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  1. #1
    Join Date
    Nov. 8, 2005
    Location
    NC
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    2,293

    Default Equine Intestinal Flora

    This is an outgrowth of a barn discussion a few days ago.

    How do the intestinal bacteria, etc., of horses and other equinoids species differ from those of other herbivores, and how do those populations -- I assume they all have much in common except for the specialized bacteria in ruminants -- differ in terms of gut flora from carnivores and omnivores. Is there much of an e coli component in herbivore intestinal ecology?

    Probably all the animal science majors and folks who go on to become veterinarians learned all this stuff early on, but all I know anything about is human intestinal microbiology and precious little about that.

    Clearly it makes a big difference in the excrement. I can't imagine mucking out a stall if horse manure were anything like dog or cat feces.
    "Things should be as simple as possible,
    but no simpler." - Einstein

    “So what’s with the years of lessons? You still can’t ride a damn horse?!”



  2. #2
    Join Date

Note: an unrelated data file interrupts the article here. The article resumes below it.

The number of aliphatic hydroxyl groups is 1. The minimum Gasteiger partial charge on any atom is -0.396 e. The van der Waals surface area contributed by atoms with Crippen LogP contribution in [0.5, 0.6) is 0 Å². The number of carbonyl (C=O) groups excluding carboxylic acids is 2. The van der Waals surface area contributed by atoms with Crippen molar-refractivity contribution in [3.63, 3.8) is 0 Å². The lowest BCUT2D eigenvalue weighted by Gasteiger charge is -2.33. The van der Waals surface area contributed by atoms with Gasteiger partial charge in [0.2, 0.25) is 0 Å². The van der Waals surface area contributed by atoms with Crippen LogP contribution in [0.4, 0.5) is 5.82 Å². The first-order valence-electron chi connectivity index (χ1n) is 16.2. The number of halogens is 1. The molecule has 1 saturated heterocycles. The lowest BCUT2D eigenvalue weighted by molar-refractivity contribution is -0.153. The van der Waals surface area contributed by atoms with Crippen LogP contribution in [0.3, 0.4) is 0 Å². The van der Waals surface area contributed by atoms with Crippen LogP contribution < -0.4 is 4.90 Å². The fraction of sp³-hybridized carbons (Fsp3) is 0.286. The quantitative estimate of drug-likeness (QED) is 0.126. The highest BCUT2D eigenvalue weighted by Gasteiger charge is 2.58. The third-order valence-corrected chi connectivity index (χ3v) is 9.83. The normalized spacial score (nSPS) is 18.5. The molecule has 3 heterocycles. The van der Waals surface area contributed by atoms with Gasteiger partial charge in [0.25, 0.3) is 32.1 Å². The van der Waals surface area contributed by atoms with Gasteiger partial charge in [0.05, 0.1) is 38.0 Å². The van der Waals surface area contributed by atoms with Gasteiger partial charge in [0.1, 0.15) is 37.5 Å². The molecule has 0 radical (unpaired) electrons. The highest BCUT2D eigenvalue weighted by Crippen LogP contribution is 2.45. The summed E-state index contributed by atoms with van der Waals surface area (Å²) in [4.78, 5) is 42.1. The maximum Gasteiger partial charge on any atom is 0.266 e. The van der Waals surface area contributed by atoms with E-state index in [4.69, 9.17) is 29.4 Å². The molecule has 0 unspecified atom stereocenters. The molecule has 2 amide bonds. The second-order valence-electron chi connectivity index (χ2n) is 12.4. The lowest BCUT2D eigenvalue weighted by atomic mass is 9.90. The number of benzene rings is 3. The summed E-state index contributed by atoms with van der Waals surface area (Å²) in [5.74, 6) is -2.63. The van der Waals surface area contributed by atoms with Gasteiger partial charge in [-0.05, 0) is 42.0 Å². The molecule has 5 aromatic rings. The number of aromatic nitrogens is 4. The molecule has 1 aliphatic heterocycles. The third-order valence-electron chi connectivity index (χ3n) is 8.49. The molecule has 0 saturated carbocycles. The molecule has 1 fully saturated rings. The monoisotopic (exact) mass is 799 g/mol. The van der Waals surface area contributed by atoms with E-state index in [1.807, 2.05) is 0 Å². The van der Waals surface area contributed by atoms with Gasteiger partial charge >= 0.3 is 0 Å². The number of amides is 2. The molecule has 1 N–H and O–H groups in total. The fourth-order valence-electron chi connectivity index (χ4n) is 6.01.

Feb. 6, 2000
    Location
    MA
    Posts
    14,235

    Default

    This paper might be of interest.
    "It's like a Russian nesting doll of train wrecks."--CaitlinandTheBay

    ...just settin' on the Group W bench.



  3. #3
    Join Date
    Nov. 8, 2005
    Location
    NC
    Posts
    2,293

    Default

    Thanks!

    A lot of detail and fine-structure there that should be of use in crafting future studies, and it answered my question about the typical microbial constituents in the GI tract of horses.

    Unfortunate that sampling methods necessitated euthanizing the horses in the study.
    "Things should be as simple as possible,
    but no simpler." - Einstein

    “So what’s with the years of lessons? You still can’t ride a damn horse?!”



  4. #4
    Join Date
    Dec. 7, 2003
    Posts
    519

    Default

    Unfortunate that sampling methods necessitated euthanizing the horses in the study.[/QUOTE]

    Sad.



  5. #5
    Join Date
    Jan. 24, 2009
    Posts
    134

    Default

    Unfortunately, many parameters cannot be assessed in vivo therefore necessitating dissection. Good thing that these experiments are well designed so that a lot of knowledge can be gained & applied to further study.



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